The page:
OSHA recently reported three separate incidents involving improperly-secured trenches, highlighting the dangers workers face when excavating.

The first incident, which occurred in June 2016, resulted in a worker’s death.

The agency cited KRW Plumbing $274,359 after a 33-year-old employee was crushed to death as he was digging soil out of the 12-foot trench in Washington Township, Ohio when the trench walls around him collapsed - burying him in thousands of pounds of dirt. Rescue workers recovered his body a few hours later.

While investigating the fatality, OSHA found KRW Plumbing did not provide trench cave-in protection, failed to protect workers from excavated material failing or rolling into a trench or failing from inside the trench wall and failed to trained workers in recognizing trench hazards.

In total, trench collapses have killed 23 workers since January.

"Trench deaths have more than doubled nationwide since last year - an alarming and unacceptable trend that must be halted," said Dr. David Michaels, OSHA assistant secretary of labor in a statement. "There is no excuse. These fatalities are completely preventable by complying with OSHA standards that every construction contractor should know."

The second incident, which occurred on Nov. 19, 2016, resulted in injury for a 28-year-old employee of W.F. Hann & Sons, who was installing sewer lines in an 8-foot trench in Seven Hills, Ohio on Nov. 19, 2016.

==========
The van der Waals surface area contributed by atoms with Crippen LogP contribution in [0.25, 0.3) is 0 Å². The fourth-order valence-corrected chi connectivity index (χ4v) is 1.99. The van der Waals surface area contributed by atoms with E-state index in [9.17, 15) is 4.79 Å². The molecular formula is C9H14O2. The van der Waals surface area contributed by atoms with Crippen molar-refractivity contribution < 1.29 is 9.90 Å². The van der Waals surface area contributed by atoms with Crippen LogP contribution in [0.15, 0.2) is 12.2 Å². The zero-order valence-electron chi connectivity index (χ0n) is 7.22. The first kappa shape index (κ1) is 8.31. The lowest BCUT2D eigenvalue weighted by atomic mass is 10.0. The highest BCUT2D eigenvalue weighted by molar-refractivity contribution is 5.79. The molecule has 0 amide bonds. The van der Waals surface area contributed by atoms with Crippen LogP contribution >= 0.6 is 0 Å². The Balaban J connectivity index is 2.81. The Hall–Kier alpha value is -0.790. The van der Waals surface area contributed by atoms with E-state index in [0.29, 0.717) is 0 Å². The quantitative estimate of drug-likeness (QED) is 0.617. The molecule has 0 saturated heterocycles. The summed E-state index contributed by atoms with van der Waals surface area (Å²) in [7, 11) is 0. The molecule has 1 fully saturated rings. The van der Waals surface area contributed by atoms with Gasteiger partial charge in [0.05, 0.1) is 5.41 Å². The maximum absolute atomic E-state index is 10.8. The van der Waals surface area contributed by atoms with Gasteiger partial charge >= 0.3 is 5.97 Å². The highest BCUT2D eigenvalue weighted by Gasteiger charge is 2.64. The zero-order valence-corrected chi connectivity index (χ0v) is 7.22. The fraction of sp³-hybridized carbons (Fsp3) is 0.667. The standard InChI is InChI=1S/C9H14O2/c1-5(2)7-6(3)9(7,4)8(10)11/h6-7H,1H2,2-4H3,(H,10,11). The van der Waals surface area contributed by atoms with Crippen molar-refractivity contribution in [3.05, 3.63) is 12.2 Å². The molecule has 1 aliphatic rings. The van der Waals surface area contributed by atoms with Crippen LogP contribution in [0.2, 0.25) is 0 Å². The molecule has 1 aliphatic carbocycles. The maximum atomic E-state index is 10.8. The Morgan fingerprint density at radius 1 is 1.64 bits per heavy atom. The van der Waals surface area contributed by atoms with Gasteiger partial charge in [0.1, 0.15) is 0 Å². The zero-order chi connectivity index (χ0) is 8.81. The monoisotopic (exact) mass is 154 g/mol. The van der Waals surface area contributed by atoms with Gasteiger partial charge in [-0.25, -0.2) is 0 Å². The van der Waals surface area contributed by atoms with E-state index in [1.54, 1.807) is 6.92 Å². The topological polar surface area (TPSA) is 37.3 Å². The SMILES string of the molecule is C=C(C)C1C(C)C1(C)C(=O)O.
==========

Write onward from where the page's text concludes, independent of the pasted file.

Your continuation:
While working in the trench at approximately 1:30 p.m., the soil suddenly shifted, and the trench walls around him collapsed - burying him in an estimated 14,000 pounds of dirt. The force of the soil was so great that it shattered a piece of 4 x 8 in. thick strand board the company used for shoring. A co-worker dug him out of the trench quickly and saved the man's life. The Seven Hills Fire Department responded to the 911 call and transported the employee to Metro Hospital. His condition is unknown.

This incident marks the 13th time in 2016 that a worker was injured in a trench collapse.

In a related incident, OSHA reported that an agency inspector saw a worker in a 15-foot deep unprotected trench in Berea, Ohio and ensured he was removed from danger. The agency has opened an investigation of the man's employer, Trax Construction Co. of Wickliffe, as a result.

"The employers of both of these men are just lucky that neither of these men were killed while working in a trench without adequate safety protections," said Howard Eberts, OSHA's Cleveland area director in a statement. "Excavating companies need to re-examine their safety procedures to ensure they are taking all available precautions - including installing trench boxes, shoring and other means to prevent unexpected shifts in the soil that can cause walls to collapse."

Trenching standards require protective systems on trenches deeper than 5 feet, and soil and other materials kept at least two feet from the edge of trench.

The agency last inspected Cleveland-based W.F. Hann & Sons in 1999. The company was issued three citations related to a lack of fall protection, training, and frequent inspections. Trax Construction Co. was last inspected in 2014 and was issued a citation related to lack of adequate cave-in protection.